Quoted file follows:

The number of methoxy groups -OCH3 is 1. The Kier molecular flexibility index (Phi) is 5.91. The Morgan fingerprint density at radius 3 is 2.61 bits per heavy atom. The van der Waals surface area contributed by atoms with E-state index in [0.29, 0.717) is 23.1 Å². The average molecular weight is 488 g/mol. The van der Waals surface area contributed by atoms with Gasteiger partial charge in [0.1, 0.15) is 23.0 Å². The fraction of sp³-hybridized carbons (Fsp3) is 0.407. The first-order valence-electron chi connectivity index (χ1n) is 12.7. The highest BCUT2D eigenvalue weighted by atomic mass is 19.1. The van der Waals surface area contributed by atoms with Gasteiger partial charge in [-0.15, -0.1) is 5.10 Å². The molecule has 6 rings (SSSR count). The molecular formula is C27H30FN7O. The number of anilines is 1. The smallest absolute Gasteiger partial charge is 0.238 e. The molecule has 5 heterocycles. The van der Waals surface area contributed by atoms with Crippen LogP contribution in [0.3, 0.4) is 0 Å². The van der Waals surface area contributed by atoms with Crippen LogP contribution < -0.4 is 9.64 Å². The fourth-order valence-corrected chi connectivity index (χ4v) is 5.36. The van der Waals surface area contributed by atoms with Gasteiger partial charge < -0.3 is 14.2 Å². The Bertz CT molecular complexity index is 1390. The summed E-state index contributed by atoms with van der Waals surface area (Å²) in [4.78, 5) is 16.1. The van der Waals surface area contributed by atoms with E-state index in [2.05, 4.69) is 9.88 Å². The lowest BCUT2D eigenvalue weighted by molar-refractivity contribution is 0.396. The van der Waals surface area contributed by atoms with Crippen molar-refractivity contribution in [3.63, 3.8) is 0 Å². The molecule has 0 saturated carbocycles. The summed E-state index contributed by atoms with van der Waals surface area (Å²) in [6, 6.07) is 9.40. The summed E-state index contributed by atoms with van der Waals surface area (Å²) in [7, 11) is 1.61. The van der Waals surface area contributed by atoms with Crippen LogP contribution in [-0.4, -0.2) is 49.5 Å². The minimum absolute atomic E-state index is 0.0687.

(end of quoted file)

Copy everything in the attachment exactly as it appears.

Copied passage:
The number of methoxy groups -OCH3 is 1. The Kier molecular flexibility index (Phi) is 5.91. The Morgan fingerprint density at radius 3 is 2.61 bits per heavy atom. The van der Waals surface area contributed by atoms with E-state index in [0.29, 0.717) is 23.1 Å². The average molecular weight is 488 g/mol. The van der Waals surface area contributed by atoms with Gasteiger partial charge in [0.1, 0.15) is 23.0 Å². The fraction of sp³-hybridized carbons (Fsp3) is 0.407. The first-order valence-electron chi connectivity index (χ1n) is 12.7. The highest BCUT2D eigenvalue weighted by atomic mass is 19.1. The van der Waals surface area contributed by atoms with Gasteiger partial charge in [-0.15, -0.1) is 5.10 Å². The molecule has 6 rings (SSSR count). The molecular formula is C27H30FN7O. The number of anilines is 1. The smallest absolute Gasteiger partial charge is 0.238 e. The molecule has 5 heterocycles. The van der Waals surface area contributed by atoms with Crippen LogP contribution in [0.3, 0.4) is 0 Å². The van der Waals surface area contributed by atoms with Crippen LogP contribution < -0.4 is 9.64 Å². The fourth-order valence-corrected chi connectivity index (χ4v) is 5.36. The van der Waals surface area contributed by atoms with Gasteiger partial charge < -0.3 is 14.2 Å². The Bertz CT molecular complexity index is 1390. The summed E-state index contributed by atoms with van der Waals surface area (Å²) in [4.78, 5) is 16.1. The van der Waals surface area contributed by atoms with E-state index in [2.05, 4.69) is 9.88 Å². The lowest BCUT2D eigenvalue weighted by molar-refractivity contribution is 0.396. The van der Waals surface area contributed by atoms with Crippen molar-refractivity contribution in [3.63, 3.8) is 0 Å². The molecule has 0 saturated carbocycles. The summed E-state index contributed by atoms with van der Waals surface area (Å²) in [6, 6.07) is 9.40. The summed E-state index contributed by atoms with van der Waals surface area (Å²) in [7, 11) is 1.61. The van der Waals surface area contributed by atoms with Crippen LogP contribution in [-0.4, -0.2) is 49.5 Å². The minimum absolute atomic E-state index is 0.0687.